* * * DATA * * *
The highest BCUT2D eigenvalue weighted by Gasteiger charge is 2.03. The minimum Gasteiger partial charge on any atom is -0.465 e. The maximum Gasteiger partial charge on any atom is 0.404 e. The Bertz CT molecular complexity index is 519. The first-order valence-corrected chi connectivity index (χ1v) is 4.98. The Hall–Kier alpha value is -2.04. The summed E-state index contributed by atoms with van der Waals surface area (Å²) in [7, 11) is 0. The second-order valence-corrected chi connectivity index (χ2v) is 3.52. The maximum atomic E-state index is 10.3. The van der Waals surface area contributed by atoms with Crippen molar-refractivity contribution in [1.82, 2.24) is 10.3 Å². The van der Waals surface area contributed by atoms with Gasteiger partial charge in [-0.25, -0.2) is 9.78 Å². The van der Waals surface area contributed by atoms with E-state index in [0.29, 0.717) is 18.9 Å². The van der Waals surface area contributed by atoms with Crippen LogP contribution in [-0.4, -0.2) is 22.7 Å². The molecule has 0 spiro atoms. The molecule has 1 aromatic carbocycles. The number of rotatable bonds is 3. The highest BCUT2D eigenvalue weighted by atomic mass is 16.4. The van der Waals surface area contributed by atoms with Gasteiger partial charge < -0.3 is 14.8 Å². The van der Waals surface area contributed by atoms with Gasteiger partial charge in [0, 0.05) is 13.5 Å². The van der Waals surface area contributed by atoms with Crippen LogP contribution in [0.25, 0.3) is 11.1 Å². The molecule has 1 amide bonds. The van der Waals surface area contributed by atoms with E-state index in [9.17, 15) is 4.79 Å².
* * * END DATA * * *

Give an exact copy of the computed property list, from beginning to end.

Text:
The highest BCUT2D eigenvalue weighted by Gasteiger charge is 2.03. The minimum Gasteiger partial charge on any atom is -0.465 e. The maximum Gasteiger partial charge on any atom is 0.404 e. The Bertz CT molecular complexity index is 519. The first-order valence-corrected chi connectivity index (χ1v) is 4.98. The Hall–Kier alpha value is -2.04. The summed E-state index contributed by atoms with van der Waals surface area (Å²) in [7, 11) is 0. The second-order valence-corrected chi connectivity index (χ2v) is 3.52. The maximum atomic E-state index is 10.3. The van der Waals surface area contributed by atoms with Crippen molar-refractivity contribution in [1.82, 2.24) is 10.3 Å². The van der Waals surface area contributed by atoms with Gasteiger partial charge in [-0.25, -0.2) is 9.78 Å². The van der Waals surface area contributed by atoms with E-state index in [0.29, 0.717) is 18.9 Å². The van der Waals surface area contributed by atoms with Crippen LogP contribution in [-0.4, -0.2) is 22.7 Å². The molecule has 0 spiro atoms. The molecule has 1 aromatic carbocycles. The number of rotatable bonds is 3. The highest BCUT2D eigenvalue weighted by atomic mass is 16.4. The van der Waals surface area contributed by atoms with Gasteiger partial charge < -0.3 is 14.8 Å². The van der Waals surface area contributed by atoms with Gasteiger partial charge in [0, 0.05) is 13.5 Å². The van der Waals surface area contributed by atoms with Crippen LogP contribution in [0.25, 0.3) is 11.1 Å². The molecule has 1 amide bonds. The van der Waals surface area contributed by atoms with E-state index in [9.17, 15) is 4.79 Å².